Badminton star Holly Newall says 2016 has been the best season of her career so far, after making her senior international debut earlier this month. The 18-year-old was part of the Scotland team during qualification for the European Mixed Team Championships in Slovenia, winning two of her three matches as her nation just fell short of reaching next year’s finals.
She followed that up with victory in the Czech Junior Championships, before reaching the first round of the Scottish Open last week. Next month’s Welsh Open is her last tournament during a breakthrough year following a tough season hampered by a serious shoulder injury. Holly admits the last month has been the craziest of her career with many on-court improvements made.
“I am really pleased with my season and I feel I have improved a lot,” she said. “It was probably the best experience of my life in Slovenia. Representing Scotland at senior level was just fantastic. We played well but just missed out on getting through. I got three caps that weekend and walking out on court for the first time was crazy. I was so nervous because I did not want to let the team down.
“I was extremely happy when I managed to win my first point and secure the win against Latvia. I played well in my first two matches but then I played Sabrina Jaquet from Switzerland, who was an Olympian. It was a fantastic learning curve for me. I won two matches at senior level so it worked out very well. The team got on fine and there was a great bond with everyone.”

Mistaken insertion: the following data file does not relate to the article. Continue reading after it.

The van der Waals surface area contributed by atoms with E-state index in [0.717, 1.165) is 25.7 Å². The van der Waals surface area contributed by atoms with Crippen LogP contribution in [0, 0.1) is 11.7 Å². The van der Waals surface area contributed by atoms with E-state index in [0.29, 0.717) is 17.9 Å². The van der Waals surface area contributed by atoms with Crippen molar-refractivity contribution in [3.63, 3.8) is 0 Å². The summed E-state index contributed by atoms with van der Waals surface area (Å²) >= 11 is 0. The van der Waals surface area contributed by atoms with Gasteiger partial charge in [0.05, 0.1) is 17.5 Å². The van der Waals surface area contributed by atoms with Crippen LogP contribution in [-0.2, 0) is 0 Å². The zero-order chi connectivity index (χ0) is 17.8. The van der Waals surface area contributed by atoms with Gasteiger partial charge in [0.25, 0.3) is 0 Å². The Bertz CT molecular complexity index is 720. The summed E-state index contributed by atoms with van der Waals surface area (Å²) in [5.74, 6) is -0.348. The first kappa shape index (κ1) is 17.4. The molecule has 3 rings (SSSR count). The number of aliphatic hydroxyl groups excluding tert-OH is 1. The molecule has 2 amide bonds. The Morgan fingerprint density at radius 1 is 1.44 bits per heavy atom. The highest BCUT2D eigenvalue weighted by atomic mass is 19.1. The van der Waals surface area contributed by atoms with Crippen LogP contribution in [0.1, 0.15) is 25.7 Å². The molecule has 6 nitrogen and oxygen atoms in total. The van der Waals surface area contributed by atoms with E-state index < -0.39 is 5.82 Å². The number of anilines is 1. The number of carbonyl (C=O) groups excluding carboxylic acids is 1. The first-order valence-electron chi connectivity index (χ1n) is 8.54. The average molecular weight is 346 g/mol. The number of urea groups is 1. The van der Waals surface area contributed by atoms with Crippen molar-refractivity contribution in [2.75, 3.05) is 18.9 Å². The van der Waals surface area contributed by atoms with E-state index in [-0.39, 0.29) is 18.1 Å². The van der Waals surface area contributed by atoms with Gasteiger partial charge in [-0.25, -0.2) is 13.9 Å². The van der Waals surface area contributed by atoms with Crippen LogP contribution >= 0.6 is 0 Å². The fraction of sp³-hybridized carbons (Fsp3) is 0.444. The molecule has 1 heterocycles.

Holly’s progress over the last year has caught the eye – jumping up to sixth spot in the European Under-19s rankings after winning the Czech Junior Championships. Earning a place in the main draw of the Scottish Open, having secured two qualification victories, meant she was the highest ranked Scottish player due to the enforced absence of Kirsty Gilmour, 23, who represented Team GB in Rio.
“It’s a big ask isn’t it when you’ve got Kirsty who’s number one in Britain, number 15 in the world, but I’m trying to aspire to follow her and do well for Scotland,” Holly told The Herald. “She’s a supreme athlete. She’s trained so hard all of her life and when she went to the Olympics it brought the whole squad together with her doing so well and making Scotland proud.
“I don’t train with her much at the moment, but hopefully with our new Malaysian coach coming along next year I might have the chance to hit with her because for me personally she’s a role model for Scotland and probably everyone else in this country,” added Holly, who has been working with SportsAid alumna Kirsty’s fellow 2014 Commonwealth Games medallist Bob Blair.
Holly received SportsAid support in 2012 and became part of the SSE Next Generation Programme through the charity in 2014. SSE gives support to 100 of the best up and coming young British athletes from a variety of sports on their way to the top. Holly insists the scheme has made a major impact on her young career, as she pursues her dream of competing at an Olympic Games.
“I’ve been on the scheme for two years and it has helped me massively,” she said. “They support us with funding, which was really important for me last year because of my injury – the financial support really helped with my rehab and recovery. If I didn’t have the support of SSE, my parents would have had to fund that out of their own pocket and it costs a lot of money.”
What will you do to #SupportTheNext generation of British sporting heroes? SportsAid needs your help to ensure talented athletes like Holly can continue receiving the support they rely on. To donate, please text ‘NEXT01 £5’, ‘NEXT01 £10’ or as much as you can give to 70070.